It doesn’t have to be this way. Children personify curiosity, the little walking, talking, why-spouting sponges. We know this but are still surprised by tiny multi-lingual people and six year old ham radio whizzes. Kids figure out so much if we let them, if we attend to their curiosities and help them learn about and manage their emotional lives. Which is exactly what doesn’t occur on any broad scale in the current cultural milieu. The calculated burgling of children’s zesty little red wagons while turning a blind eye to their suffering amounts to state sponsored child abuse.
The Rights of the Child That the Dream Machine actually does what it is designed to do for its children goes a long way toward explaining why the U.S. is one of only two member states, and the single industrialized country in the world, that hasn’t ratified the United Nations Convention on the Rights of the Child. The Convention, adopted in 1990 after a decade in formulation, is a formidable covenant with children.
Were the Convention ratified by the U.S., the Dream Machine would have some things to answer for. Our nation’s ranking, for example, of 27th among industrialized nations in infant mortality. The shameful fact that the rate for black infants is more than double the rate for white infants. The United States’ rate of children living in poverty is substantially higher (as much as three times higher) than most other major industrialized nations. The only major nations that top it, according to the Luxembourg Income Study, are Mexico and Russia. And predictably, children who aren’t white have it worse. UNICEF’s Innocenti Research Centre has found that the U.S., the richest nation, actually tops the list for children in relative poverty, and offers less mobility out of poverty than those other nations. These are the realities lurking in the shadow of the American Dream.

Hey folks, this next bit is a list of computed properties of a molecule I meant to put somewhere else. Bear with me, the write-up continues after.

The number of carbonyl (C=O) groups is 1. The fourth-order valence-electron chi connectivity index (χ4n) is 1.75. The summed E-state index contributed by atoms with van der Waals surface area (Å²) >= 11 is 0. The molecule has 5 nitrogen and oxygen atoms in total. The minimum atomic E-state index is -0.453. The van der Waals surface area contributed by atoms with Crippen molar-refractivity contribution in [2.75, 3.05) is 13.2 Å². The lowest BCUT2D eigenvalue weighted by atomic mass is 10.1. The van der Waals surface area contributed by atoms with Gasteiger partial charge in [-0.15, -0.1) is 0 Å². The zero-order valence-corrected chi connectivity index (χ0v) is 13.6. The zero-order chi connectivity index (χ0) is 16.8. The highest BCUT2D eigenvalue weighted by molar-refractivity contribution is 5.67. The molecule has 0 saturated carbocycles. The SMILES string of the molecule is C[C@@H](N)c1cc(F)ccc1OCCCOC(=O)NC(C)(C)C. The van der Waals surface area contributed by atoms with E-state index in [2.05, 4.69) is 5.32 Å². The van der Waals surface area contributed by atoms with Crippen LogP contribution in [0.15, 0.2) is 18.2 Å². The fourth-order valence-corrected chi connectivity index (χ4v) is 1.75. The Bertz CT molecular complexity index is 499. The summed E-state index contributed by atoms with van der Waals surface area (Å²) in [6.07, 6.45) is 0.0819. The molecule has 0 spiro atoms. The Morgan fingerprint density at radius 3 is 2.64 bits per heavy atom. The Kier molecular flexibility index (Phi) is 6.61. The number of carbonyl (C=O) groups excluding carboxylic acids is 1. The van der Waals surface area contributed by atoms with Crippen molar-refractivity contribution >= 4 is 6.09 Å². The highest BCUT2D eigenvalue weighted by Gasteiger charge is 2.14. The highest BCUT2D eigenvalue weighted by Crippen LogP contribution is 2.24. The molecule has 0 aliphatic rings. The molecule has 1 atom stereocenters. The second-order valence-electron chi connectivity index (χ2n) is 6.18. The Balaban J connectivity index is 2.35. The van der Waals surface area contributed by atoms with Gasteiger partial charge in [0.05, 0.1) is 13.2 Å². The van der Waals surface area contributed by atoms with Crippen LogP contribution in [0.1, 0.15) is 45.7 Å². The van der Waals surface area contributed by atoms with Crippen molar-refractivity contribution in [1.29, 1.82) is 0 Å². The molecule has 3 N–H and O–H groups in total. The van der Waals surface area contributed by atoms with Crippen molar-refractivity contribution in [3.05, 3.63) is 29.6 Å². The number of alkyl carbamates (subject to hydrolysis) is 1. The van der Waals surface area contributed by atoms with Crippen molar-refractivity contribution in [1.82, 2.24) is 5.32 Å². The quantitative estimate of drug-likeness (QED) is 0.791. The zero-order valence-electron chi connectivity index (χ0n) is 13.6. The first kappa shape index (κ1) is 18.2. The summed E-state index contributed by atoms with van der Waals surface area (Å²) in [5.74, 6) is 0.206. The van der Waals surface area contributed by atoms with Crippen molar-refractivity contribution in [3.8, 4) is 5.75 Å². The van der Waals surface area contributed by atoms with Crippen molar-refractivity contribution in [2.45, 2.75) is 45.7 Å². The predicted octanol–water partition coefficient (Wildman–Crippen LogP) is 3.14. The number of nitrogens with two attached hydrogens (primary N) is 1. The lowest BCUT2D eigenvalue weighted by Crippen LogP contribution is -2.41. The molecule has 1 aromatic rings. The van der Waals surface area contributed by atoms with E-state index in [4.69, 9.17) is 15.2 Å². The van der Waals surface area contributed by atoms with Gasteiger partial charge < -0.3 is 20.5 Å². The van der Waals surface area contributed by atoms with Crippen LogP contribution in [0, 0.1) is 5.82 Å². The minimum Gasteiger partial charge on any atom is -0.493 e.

Turn a bunch of us “radicals” loose in our legal system with the Convention on the Rights of the Child in our back pockets and the government could ill afford to spend hundreds of billions of dollars on “multiple simultaneous wars” to spread the lure of the American Dream around the globe. Its ratification would be tantamount to admitting that children have been on the endangered species list for quite some time. Move over Spotted Owl. The Convention would require new priorities and would give badly needed leverage to children’s advocates.